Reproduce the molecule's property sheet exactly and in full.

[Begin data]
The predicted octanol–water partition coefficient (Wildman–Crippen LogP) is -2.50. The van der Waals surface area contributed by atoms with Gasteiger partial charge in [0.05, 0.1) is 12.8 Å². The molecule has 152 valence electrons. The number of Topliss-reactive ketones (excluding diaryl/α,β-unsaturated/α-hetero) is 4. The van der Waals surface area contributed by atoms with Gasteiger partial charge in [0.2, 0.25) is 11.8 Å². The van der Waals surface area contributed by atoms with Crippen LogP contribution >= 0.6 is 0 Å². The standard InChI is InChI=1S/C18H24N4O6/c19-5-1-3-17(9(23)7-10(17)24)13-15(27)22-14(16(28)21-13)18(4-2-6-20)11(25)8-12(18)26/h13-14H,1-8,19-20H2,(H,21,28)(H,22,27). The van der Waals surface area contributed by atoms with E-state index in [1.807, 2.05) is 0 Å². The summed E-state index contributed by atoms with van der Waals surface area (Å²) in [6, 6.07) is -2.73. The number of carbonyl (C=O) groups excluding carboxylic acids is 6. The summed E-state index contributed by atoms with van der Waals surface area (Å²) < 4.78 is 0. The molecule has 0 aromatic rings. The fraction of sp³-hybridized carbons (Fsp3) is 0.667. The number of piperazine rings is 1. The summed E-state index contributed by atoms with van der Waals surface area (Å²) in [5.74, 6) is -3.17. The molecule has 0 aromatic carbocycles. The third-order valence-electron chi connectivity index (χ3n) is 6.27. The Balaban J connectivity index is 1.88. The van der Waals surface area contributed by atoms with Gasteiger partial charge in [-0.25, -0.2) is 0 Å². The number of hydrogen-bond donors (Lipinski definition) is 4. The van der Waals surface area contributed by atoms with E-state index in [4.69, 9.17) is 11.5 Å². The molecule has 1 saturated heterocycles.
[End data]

The predicted octanol–water partition coefficient (Wildman–Crippen LogP) is -2.50. The van der Waals surface area contributed by atoms with Gasteiger partial charge in [0.05, 0.1) is 12.8 Å². The molecule has 152 valence electrons. The number of Topliss-reactive ketones (excluding diaryl/α,β-unsaturated/α-hetero) is 4. The van der Waals surface area contributed by atoms with Gasteiger partial charge in [0.2, 0.25) is 11.8 Å². The van der Waals surface area contributed by atoms with Crippen LogP contribution >= 0.6 is 0 Å². The standard InChI is InChI=1S/C18H24N4O6/c19-5-1-3-17(9(23)7-10(17)24)13-15(27)22-14(16(28)21-13)18(4-2-6-20)11(25)8-12(18)26/h13-14H,1-8,19-20H2,(H,21,28)(H,22,27). The van der Waals surface area contributed by atoms with E-state index in [1.807, 2.05) is 0 Å². The summed E-state index contributed by atoms with van der Waals surface area (Å²) in [6, 6.07) is -2.73. The number of carbonyl (C=O) groups excluding carboxylic acids is 6. The summed E-state index contributed by atoms with van der Waals surface area (Å²) < 4.78 is 0. The molecule has 0 aromatic rings. The fraction of sp³-hybridized carbons (Fsp3) is 0.667. The number of piperazine rings is 1. The summed E-state index contributed by atoms with van der Waals surface area (Å²) in [5.74, 6) is -3.17. The molecule has 0 aromatic carbocycles. The third-order valence-electron chi connectivity index (χ3n) is 6.27. The Balaban J connectivity index is 1.88. The van der Waals surface area contributed by atoms with Gasteiger partial charge in [-0.25, -0.2) is 0 Å². The number of hydrogen-bond donors (Lipinski definition) is 4. The van der Waals surface area contributed by atoms with E-state index in [4.69, 9.17) is 11.5 Å². The molecule has 1 saturated heterocycles.